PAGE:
All shipments will attract VAT regardless of value. VAT will apply at the rate set in the buyer’s country of residence.

2. Introduction of a One-Stop Shop (OSS)

What does it mean?

Businesses will no longer have to register for VAT in every EU country they sell in if they sign up to the OSS. But along with the introduction of the OSS, the EU is also removing the distance selling VAT thresholds regime. This means that businesses will have to charge the VAT rate of the customer’s EU country of residence from their first sale, rather than once a certain threshold has been reached.

How might it affect my business?

Instead of registering for VAT in multiple EU countries, businesses will have the option to complete a monthly OSS filing listing all their pan-EU sales. The VAT would be paid to their home VAT authority, which would then forward it to the appropriate countries.

This could reduce complexity and cross-border VAT compliance costs for online sellers, and potentially facilitate greater cross-border trade.

As an exception to the general rule, EU-businesses selling less than €10.000,00 per annum cross-border on B2C goods and services can charge their domestic VAT rate and report the sales in their domestic VAT return.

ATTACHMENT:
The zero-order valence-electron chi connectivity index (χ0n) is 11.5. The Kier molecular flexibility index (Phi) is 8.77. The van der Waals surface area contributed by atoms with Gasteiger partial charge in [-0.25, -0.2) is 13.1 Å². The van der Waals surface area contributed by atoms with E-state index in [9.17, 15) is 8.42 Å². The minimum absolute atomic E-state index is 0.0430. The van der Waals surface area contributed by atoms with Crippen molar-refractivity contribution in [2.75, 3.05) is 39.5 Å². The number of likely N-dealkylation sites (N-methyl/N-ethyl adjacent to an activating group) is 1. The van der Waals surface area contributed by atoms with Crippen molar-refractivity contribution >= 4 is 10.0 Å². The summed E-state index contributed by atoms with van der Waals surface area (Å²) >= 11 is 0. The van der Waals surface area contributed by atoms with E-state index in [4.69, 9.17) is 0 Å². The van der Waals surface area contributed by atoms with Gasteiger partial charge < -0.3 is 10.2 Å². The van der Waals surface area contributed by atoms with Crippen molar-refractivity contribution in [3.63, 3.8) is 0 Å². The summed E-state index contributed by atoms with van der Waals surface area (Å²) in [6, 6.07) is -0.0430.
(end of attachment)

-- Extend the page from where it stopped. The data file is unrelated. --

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How might it work in practice?
Scenario

A French e-commerce business sells electronics to customers in five other EU countries.

Before July 1, 2021

The business is obliged to register and account for VAT in each EU country and charge customers their domestic VAT rate if sales in the country are above a certain threshold.

After July 1, 2021

The business can choose to close its foreign VAT registrations and file all EU sales through one OSS VAT return in its EU country of registration. It would need to charge VAT at the customer’s domestic VAT rate regardless of the total amount of sales in that country.


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To sign up for the One-Stop Shop (OSS), businesses should register on the OSS portal of their EU Member State from April 1, 2021.


3. Certain online marketplaces becoming the VAT collector

What does it mean?

Marketplaces in scope of the new EU VAT rules can, for instance, be online platforms that facilitate the sales transaction. They enable sellers to sell their goods directly to customers.